New bride, his 14th, for Swazi King Mswati the Third

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Siphelele Mashwama, new wife of the Swazi king, wears the “lion”, the unique “feature” for a prospective wife of the king.
Siphelele Mashwama, new wife of the Swazi king, wears the “lion”, the unique “feature” for a prospective wife of the king.

After weeks of speculation, Swaziland’s King Mswati the Third has officially unveiled a new bride: Siphelele Mashwama (19), daughter of a Swaziland Cabinet minister, Jabulile Mashwama.

The news was confirmed by royal festivities overseer Hlangabeza Mdluli.

The new bride is in currently in New York in the United States, where the king (49) is attending the United Nations general assembly.

In the early hours of Sunday morning Mdluli told local journalists who were at the airport to see the king off that it was official. Siphelele will be wife number 14 (including the three wives who left him). Other wives of the king are Inkhosikati LaMatsebula, Inkhosikati LaMotsa, Inkhosikati LaMbikiza, Inkhosikati LaNgangaza, Inkosikati LaMagwaza (deserted), Inkhosikati LaHoala (deserted), Inkhosikati LaMasango, Inkhosikati LaGija (deserted), Inkhosikati Magongo, Inkhosikati LaMahlangu, Inkhosikati LaNtentesa, Inkhosikati LaNkambule, Inkhosikati Ladube and Inkhosikati LaFogiyane.

At the annual reed dance, popularly known as the Umhlanga Annual Reed Dance, Siphelele was given red feathers known as emagwalagwala, a bird that is associated with the royal family.

Her father, Dr Petros Mashwama, is a lecturer in the computer science department at the University of Swaziland.

Notably, Siphelele was rated as the most “eloquent presenter” when she attended a conference at Rochester University in 2016, and presented a paper on empathy or luvelo.

Siphelele, a graduate of Swaziland’s Waterford Kamhlaba World University College, stated that empathy was not an easy task but an important discussion that leaders needed in order to improve the lives of their people. She described it as an attribute to allow people to interact successfully.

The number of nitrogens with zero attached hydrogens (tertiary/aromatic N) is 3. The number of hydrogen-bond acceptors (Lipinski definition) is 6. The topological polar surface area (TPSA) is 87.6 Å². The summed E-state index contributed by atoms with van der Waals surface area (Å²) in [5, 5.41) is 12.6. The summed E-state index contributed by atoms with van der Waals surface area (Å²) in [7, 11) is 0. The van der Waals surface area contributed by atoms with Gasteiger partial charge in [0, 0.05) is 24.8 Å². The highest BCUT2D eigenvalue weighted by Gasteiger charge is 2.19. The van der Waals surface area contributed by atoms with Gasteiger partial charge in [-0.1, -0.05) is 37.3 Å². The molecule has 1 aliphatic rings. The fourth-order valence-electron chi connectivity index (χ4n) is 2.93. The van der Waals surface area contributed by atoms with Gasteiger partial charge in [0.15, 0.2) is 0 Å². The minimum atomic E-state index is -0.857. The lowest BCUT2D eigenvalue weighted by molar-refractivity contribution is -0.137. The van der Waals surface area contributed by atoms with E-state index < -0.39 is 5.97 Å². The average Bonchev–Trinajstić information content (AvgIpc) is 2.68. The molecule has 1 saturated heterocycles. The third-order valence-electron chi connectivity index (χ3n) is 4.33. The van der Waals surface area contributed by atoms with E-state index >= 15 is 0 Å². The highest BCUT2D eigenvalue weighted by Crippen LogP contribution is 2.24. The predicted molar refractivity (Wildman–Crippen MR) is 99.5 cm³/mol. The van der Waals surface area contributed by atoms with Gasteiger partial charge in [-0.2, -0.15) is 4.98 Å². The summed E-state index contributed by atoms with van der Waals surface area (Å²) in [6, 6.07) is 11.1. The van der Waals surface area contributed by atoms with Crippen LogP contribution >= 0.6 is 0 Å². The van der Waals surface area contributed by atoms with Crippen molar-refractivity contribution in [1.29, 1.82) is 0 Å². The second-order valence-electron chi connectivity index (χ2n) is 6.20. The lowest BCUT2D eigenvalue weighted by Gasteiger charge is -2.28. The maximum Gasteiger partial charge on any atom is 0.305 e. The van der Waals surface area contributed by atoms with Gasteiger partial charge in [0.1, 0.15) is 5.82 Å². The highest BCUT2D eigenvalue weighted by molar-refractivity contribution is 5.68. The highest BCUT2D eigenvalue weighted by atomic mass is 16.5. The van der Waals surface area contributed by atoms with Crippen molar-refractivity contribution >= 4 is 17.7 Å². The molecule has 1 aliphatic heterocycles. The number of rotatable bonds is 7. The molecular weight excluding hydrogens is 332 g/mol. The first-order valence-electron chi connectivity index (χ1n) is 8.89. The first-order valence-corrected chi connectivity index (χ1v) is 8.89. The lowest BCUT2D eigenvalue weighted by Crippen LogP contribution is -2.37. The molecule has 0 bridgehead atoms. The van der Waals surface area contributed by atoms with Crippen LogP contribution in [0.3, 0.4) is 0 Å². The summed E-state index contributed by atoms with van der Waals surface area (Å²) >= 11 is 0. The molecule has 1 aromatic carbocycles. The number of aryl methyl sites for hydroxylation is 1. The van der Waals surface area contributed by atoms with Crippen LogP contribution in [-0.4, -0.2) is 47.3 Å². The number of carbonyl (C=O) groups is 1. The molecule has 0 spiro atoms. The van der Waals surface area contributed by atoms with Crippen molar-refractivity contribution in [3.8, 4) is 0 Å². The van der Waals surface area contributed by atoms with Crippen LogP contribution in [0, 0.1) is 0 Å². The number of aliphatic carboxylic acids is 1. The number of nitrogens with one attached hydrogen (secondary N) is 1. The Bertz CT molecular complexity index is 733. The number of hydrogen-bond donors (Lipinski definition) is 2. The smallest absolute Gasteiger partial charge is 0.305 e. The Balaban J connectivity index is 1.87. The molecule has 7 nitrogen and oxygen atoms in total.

In her speech, she argued that superpowers were not supportive of the initiatives by the southern block to reduce the devastating scourge of the HIV/Aids epidemic. She called for a change of policies to address the disparities faced by mankind.

A royal insider confided that the heavy presence of foreign media made it difficult for the royal family to unveil the new bride for the king.

Siphelele was referred to as “special maiden” for two weeks, and had royal escorts and a heavy police presence around her.

Nobody was allowed to pass her, or even mingle with her, for the duration of the reed dance.

In the past, such maidens would be unveiled during the smaller reed dance that’s normally held in southern Swaziland at the end of September, when the king returns from abroad.

Men were not allowed to look at her or even come near her. Many were sternly warned against taking photographs of the special maiden when she entered the cattle byre. Security personnel made a wall in front of her, confirming curiosity among Swazis who understand how the royal family operates whenever there is a new maiden appointed for the king.

The first instalment of the annual reed dance was held last weekend at the country’s spiritual capital Ludzidzini.

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